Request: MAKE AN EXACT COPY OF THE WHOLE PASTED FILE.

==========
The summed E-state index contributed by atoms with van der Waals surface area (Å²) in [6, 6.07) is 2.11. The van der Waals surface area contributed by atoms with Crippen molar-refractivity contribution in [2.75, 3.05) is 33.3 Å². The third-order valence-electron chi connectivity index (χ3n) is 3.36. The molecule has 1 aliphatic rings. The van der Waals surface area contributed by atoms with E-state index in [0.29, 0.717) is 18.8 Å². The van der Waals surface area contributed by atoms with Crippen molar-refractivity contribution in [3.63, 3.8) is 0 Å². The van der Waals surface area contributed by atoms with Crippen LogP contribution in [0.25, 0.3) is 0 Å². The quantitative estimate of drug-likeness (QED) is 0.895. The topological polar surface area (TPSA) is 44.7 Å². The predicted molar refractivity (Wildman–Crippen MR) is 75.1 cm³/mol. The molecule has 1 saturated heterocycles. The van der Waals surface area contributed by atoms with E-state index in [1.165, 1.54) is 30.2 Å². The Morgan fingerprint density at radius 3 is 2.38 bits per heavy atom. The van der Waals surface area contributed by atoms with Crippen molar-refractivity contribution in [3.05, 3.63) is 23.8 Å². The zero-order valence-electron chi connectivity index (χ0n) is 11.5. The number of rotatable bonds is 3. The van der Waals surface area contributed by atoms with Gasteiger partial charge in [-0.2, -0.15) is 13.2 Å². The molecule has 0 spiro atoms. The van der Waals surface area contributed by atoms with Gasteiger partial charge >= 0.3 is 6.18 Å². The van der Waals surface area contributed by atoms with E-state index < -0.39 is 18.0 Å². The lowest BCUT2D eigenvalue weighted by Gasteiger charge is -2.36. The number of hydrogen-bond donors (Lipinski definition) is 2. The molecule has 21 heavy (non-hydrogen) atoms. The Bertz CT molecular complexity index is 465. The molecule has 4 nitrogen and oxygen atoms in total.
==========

The summed E-state index contributed by atoms with van der Waals surface area (Å²) in [6, 6.07) is 2.11. The van der Waals surface area contributed by atoms with Crippen molar-refractivity contribution in [2.75, 3.05) is 33.3 Å². The third-order valence-electron chi connectivity index (χ3n) is 3.36. The molecule has 1 aliphatic rings. The van der Waals surface area contributed by atoms with E-state index in [0.29, 0.717) is 18.8 Å². The van der Waals surface area contributed by atoms with Crippen molar-refractivity contribution in [3.63, 3.8) is 0 Å². The van der Waals surface area contributed by atoms with Crippen LogP contribution in [0.25, 0.3) is 0 Å². The quantitative estimate of drug-likeness (QED) is 0.895. The topological polar surface area (TPSA) is 44.7 Å². The predicted molar refractivity (Wildman–Crippen MR) is 75.1 cm³/mol. The molecule has 1 saturated heterocycles. The van der Waals surface area contributed by atoms with E-state index in [1.165, 1.54) is 30.2 Å². The Morgan fingerprint density at radius 3 is 2.38 bits per heavy atom. The van der Waals surface area contributed by atoms with Crippen molar-refractivity contribution in [3.05, 3.63) is 23.8 Å². The zero-order valence-electron chi connectivity index (χ0n) is 11.5. The number of rotatable bonds is 3. The van der Waals surface area contributed by atoms with Gasteiger partial charge in [-0.2, -0.15) is 13.2 Å². The molecule has 0 spiro atoms. The van der Waals surface area contributed by atoms with Gasteiger partial charge >= 0.3 is 6.18 Å². The van der Waals surface area contributed by atoms with E-state index < -0.39 is 18.0 Å². The lowest BCUT2D eigenvalue weighted by Gasteiger charge is -2.36. The number of hydrogen-bond donors (Lipinski definition) is 2. The molecule has 21 heavy (non-hydrogen) atoms. The Bertz CT molecular complexity index is 465. The molecule has 4 nitrogen and oxygen atoms in total.